Slides from my March 17 presentation on “Severe Testing: The Key to Error Correction” given at the Boston Colloquium for Philosophy of Science Alfred I.Taub forum on “Understanding Reproducibility and Error Correction in Science.”

Slides from my March 17 presentation on “Severe Testing: The Key to Error Correction” given at the Boston Colloquium for Philosophy of Science Alfred I.Taub forum on “Understanding Reproducibility and Error Correction in Science.”

A final entry in a week of recognizing R.A.Fisher (February 17, 1890 – July 29, 1962). Fisher is among the very few thinkers I have come across to recognize this crucial difference between induction and deduction:

In deductive reasoning all knowledge obtainable is already latent in the postulates. Rigorous is needed to prevent the successive inferences growing less and less accurate as we proceed. The conclusions are never more accurate than the data. In inductive reasoning we are performing part of the process by which new knowledge is created. The conclusions normally grow more and more accurate as more data are included. It should never be true, though it is still often said, that the conclusions are no more accurate than the data on which they are based. Statistical data are always erroneous, in greater or less degree. The study of inductive reasoning is the study of the embryology of knowledge, of the processes by means of which truth is extracted from its native ore in which it is infused with much error. (Fisher, “The Logic of Inductive Inference,” 1935, p 54).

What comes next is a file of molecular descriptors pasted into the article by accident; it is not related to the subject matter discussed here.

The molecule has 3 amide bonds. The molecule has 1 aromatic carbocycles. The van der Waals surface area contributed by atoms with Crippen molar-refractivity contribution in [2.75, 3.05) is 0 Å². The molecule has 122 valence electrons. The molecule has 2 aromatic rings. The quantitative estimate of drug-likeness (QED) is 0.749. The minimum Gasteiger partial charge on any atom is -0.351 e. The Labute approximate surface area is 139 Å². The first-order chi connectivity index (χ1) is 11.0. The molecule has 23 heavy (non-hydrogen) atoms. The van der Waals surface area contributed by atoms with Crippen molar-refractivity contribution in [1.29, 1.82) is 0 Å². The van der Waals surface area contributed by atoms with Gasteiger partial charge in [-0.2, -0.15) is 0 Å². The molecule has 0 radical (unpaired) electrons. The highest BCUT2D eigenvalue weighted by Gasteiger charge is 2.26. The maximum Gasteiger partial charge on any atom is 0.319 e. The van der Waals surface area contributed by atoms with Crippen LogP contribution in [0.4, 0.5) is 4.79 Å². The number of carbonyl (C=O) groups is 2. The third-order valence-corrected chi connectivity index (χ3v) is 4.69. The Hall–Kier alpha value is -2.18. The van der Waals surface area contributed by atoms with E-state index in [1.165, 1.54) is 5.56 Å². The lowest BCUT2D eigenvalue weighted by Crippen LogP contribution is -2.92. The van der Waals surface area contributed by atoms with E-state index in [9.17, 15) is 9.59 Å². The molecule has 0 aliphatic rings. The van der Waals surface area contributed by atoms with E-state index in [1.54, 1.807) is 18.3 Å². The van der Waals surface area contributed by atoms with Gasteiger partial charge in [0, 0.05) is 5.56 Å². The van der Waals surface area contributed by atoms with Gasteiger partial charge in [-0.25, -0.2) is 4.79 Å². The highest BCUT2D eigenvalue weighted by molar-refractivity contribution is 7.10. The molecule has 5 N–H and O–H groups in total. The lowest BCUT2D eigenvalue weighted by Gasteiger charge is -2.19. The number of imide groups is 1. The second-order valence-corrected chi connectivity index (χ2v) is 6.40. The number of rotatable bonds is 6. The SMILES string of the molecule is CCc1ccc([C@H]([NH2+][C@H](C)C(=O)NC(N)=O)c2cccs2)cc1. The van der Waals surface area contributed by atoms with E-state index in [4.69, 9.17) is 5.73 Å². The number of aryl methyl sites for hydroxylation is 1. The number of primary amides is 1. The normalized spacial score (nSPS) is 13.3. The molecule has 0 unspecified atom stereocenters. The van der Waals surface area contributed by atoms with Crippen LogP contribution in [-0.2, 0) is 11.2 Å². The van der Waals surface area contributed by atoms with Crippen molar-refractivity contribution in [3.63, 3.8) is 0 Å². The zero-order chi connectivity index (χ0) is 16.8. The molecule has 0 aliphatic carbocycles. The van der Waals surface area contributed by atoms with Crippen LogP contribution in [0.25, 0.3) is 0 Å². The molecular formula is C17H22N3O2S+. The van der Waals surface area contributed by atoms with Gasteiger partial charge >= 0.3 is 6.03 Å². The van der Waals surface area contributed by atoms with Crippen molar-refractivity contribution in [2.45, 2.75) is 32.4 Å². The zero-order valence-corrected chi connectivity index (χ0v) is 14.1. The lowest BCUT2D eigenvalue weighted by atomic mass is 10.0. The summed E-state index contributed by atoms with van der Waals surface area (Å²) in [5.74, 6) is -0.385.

Reading/rereading this paper is very worthwhile for interested readers. Some of the fascinating historical/statistical background may be found in a guest post by Aris Spanos: “R.A.Fisher: How an Outsider Revolutionized Statistics”

Categories: Fisher, phil/history of stat
30 Comments

**As part of the week of recognizing R.A.Fisher (February 17, 1890 – July 29, 1962), I reblog a guest post by Stephen Senn from 2012. (I will comment in the comments.)**

*‘Fisher’s alternative to the alternative’*

*By: Stephen Senn*

[2012 marked] the 50th anniversary of RA Fisher’s death. It is a good excuse, I think, to draw attention to an aspect of his philosophy of significance testing. In his extremely interesting essay on Fisher, Jimmie Savage drew attention to a problem in Fisher’s approach to testing. In describing Fisher’s aversion to power functions Savage writes, ‘Fisher says that some tests are *more sensitive* than others, and I cannot help suspecting that that comes to very much the same thing as thinking about the power function.’ (Savage 1976) (P473).